A Pilot Study of Alemtuzumab (Campath[R]) in Patients With Myelodysplastic Syndrome (MDS)
Many bone marrow failure syndromes in humans are now recognized to result from immunological
mechanisms. These diseases include aplastic anemia, pure red cell aplasia, and some types of
myelodysplasia. Patients with these conditions, who may suffer variable degrees of anemia,
leukopenia, and thrombocytopenia, alone or in combination, have been shown to respond to a
wide variety of immunosuppressive agents, ranging from corticosteroids to cyclosporine (CsA)
and horse antithymocyte globulin (h-ATG). However, non-response and relapse continues to be
a problem. Why some patients do not respond initially or others respond and then relapse is
unclear. Autoreactive T cells may be resistant to the effect of h-ATG/CsA (non-responders),
while in others, residual autoreactive T cells expand post-treatment leading to
hematopoietic stem cell destruction and recurrent pancytopenia (relapse). Therefore, novel,
less toxic immunosuppressive regimens that increase response rates and hematologic recovery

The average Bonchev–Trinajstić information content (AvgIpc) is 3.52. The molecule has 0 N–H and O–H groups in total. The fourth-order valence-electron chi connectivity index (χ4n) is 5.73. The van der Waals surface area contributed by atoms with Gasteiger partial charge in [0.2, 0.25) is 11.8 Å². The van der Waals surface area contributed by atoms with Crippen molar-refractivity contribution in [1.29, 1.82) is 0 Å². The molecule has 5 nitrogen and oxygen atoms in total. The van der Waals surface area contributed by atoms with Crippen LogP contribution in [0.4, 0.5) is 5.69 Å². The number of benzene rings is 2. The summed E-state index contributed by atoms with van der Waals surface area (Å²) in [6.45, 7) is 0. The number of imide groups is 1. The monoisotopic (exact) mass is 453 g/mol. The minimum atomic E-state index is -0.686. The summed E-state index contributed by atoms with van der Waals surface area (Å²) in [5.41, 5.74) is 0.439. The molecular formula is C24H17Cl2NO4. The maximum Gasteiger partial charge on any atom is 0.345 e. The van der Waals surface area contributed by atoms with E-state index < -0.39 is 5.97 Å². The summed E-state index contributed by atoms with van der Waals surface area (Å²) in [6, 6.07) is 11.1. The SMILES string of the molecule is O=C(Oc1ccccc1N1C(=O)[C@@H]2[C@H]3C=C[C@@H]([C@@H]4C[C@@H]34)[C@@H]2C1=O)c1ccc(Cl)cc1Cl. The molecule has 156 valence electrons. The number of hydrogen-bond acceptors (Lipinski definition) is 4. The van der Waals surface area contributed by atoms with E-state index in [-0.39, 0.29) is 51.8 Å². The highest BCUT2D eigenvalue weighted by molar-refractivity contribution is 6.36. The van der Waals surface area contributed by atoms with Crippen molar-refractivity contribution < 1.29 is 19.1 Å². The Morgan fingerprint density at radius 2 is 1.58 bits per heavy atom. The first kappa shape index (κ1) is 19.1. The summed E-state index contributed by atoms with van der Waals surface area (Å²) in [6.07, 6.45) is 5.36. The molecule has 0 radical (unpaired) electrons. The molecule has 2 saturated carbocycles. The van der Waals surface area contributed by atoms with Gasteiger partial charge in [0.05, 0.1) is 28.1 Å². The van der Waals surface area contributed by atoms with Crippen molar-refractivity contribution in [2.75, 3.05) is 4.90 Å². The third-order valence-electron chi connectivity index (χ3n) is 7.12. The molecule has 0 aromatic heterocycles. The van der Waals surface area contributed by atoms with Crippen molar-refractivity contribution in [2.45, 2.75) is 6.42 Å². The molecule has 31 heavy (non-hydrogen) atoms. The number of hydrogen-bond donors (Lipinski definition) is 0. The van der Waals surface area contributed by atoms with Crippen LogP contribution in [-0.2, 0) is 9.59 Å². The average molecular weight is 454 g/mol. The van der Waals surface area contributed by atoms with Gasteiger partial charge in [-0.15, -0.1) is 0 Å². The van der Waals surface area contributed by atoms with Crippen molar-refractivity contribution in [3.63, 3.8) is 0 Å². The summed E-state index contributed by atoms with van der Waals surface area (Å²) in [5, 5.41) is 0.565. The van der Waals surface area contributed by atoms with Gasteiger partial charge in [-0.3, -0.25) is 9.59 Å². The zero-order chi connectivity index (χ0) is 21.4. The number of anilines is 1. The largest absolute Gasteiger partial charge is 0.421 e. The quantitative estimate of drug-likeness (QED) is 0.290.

and decrease relapse rates are needed.
One such novel therapy, alemtuzumab (Campath[R]) is a humanized IgG1 monoclonal antibody
directed against the CD52 protein, which is highly expressed on all lymphoid cells and
monocytes. Alemtuzumab (Campath[R]), produces profound and persistent lymphopenia,
affecting predominantly the CD4+ T cell subset. This property has made it attractive in the
treatment of a wide range of diseases including rheumatoid arthritis, multiple sclerosis,
ocular inflammatory disease, lymphoid malignancies, organ allograft rejection, and in
conditioning regimens in stem cell transplantation to prevent graft failure and
We therefore propose a non-randomized, off label, pilot, Phase I/II study of alemtuzumab
(Campath) in MDS patients who are likely to respond to immunosuppression.
Primary endpoints will be changes in peripheral blood counts (platelets, absolute neutrophil
count, reticulocyte count, hemoglobin). Secondary endpoints (in transfusion-dependent
patients) include improvement in the transfusion requirements (measured as decrease in the
number of transfusion administered on as needed basis), duration of response, late effects
of treatment, relapse and survival.
Allocation: Non-Randomized, Endpoint Classification: Safety/Efficacy Study, Intervention Model: Single Group Assignment, Masking: Open Label, Primary Purpose: Treatment
Hematologic response (complete or partial) at 3 months after the first dose of alemtuzumab and sustained on greater than or equal to 2 serial measurements performed 1 month apart.
Ronan G Desmond, M.D.
National Heart, Lung, and Blood Institute (NHLBI)
United States: Federal Government
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